PLACAS: The Most Dangerous Tattoo (2016)

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Placas is a slang word that refers to the tattoos marking one's affiliation with a gang. In this play, Salvadorian refugee Fausto is determined to turn his life around and prevent his son from following the violent path he had to endure. The painful and lengthy tattoo removal procedure serves as a metaphor for Fausto's own life journey. A tattoo, a symbol of permanence, poses the question: can a person ever erase their own past? "There is no such a thing as a 'former' gang member, but there might be a second chance," says Fausto in his opening monologue. Paul Flores also portrays the difficult migration dynamics faced by people fleeing the Salvadorian Civil War. Fausto's son grew up ostracized inside a migrant neighborhood in San Francisco, where he loathes his father and his past, but he might nonetheless mirror his father's steps because of the limited life choices available to him. The quest for belonging, familiarity, and community are at the heart of the play, where familial and kinship models, based on either blood or violent allegiance, are blurred.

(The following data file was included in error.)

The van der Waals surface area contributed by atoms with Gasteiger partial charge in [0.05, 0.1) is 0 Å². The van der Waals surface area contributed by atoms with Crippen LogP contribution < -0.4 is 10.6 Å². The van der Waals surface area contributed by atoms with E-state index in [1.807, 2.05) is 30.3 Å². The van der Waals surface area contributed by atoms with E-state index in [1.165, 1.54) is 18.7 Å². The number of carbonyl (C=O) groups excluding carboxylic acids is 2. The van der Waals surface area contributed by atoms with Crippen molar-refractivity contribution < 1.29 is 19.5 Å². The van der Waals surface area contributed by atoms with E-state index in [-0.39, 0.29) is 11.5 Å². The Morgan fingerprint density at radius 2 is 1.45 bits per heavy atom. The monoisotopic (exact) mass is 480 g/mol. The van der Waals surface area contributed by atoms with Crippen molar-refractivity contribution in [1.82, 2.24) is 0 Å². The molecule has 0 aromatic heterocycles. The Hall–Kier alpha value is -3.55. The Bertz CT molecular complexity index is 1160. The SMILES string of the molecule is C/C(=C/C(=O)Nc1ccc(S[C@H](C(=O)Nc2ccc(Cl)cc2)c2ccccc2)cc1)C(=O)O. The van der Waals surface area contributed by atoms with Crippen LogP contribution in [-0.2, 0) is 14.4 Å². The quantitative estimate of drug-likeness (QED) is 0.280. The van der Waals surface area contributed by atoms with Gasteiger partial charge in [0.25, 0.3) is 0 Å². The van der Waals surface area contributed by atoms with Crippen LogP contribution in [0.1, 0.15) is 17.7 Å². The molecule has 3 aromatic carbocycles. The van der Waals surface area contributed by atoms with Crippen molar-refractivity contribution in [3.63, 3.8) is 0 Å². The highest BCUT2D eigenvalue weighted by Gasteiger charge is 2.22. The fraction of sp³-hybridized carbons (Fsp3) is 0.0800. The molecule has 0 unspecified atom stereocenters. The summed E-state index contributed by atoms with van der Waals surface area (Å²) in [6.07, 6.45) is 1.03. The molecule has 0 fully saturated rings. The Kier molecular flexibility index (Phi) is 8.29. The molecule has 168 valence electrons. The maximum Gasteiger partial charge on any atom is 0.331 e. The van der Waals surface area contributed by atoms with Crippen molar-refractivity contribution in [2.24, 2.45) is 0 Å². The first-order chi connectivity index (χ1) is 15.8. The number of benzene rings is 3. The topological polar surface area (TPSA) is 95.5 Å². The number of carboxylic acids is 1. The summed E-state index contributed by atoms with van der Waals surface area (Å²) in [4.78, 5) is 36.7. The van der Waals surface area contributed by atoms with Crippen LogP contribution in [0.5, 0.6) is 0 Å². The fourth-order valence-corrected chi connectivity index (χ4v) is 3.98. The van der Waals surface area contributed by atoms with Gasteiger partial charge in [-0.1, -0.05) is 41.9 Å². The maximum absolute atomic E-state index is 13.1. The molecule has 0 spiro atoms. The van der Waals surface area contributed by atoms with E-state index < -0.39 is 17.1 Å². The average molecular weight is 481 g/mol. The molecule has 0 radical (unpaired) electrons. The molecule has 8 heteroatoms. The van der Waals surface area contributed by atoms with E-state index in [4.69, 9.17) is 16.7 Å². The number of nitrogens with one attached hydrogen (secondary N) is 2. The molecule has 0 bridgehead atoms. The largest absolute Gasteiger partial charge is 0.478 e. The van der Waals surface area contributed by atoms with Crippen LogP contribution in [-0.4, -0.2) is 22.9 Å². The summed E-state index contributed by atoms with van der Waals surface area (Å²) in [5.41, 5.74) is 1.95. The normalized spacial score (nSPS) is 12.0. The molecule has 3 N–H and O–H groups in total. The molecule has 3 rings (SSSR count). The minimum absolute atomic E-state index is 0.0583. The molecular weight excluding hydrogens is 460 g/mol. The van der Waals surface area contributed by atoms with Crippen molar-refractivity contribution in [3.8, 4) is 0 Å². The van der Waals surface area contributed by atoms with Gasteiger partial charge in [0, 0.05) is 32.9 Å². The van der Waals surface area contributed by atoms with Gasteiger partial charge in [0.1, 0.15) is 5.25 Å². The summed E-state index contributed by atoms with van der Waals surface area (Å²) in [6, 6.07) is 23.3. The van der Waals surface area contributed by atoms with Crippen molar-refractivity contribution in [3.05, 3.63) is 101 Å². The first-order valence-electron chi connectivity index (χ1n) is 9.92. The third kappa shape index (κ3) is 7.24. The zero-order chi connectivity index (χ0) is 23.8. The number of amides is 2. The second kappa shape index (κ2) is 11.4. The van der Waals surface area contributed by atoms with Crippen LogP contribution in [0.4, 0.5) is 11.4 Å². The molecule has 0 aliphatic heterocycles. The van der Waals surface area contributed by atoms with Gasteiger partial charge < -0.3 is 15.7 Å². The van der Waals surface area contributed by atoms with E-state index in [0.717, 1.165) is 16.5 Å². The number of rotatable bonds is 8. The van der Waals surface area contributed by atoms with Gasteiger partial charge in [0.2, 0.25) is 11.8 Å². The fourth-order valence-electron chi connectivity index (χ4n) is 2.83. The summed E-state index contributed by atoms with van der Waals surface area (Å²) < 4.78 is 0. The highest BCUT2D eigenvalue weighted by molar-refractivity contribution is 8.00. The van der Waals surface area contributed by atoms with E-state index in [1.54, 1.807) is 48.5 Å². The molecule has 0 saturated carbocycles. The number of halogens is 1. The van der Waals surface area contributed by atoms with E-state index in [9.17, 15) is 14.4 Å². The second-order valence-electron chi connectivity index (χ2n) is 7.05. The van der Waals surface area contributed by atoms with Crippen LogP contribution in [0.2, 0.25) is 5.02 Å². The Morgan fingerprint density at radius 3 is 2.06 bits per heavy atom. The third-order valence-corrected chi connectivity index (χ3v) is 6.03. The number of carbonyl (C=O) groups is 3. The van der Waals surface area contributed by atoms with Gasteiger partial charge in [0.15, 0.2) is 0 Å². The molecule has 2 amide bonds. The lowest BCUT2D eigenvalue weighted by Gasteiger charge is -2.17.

Media

Additional Info

  • Título: PLACAS: The Most Dangerous Tattoo
  • Holdings: photo gallery, video
  • Duração: 1:48:37
  • Idioma: English, Spanish
  • Data da performance: 2/4/2016
  • Cast/Performers: Ricardo Salinas, Zilah Mendoza, Xavi Moreno, Sarita Ocón, Emiliano Torres, Eric Aviles, Edgar Barbosa
  • Credits: Commissioned by Central American Resource Center (CARECEN), San Francisco International Arts Festival (SFIAF), and Mission Cultural Center for Latino Arts, MACLA, El Centro Su Teatro, Pregones Theatre Company, Gala Hispanic Theatre and the National Performance Network; Produced by CARECEN, SFIAF, and Paul S. Flores; Originally Directed by and Developed with Michael John Garces; 2016 Touring production directed by Fidel Gomez; Written by Paul S. Flores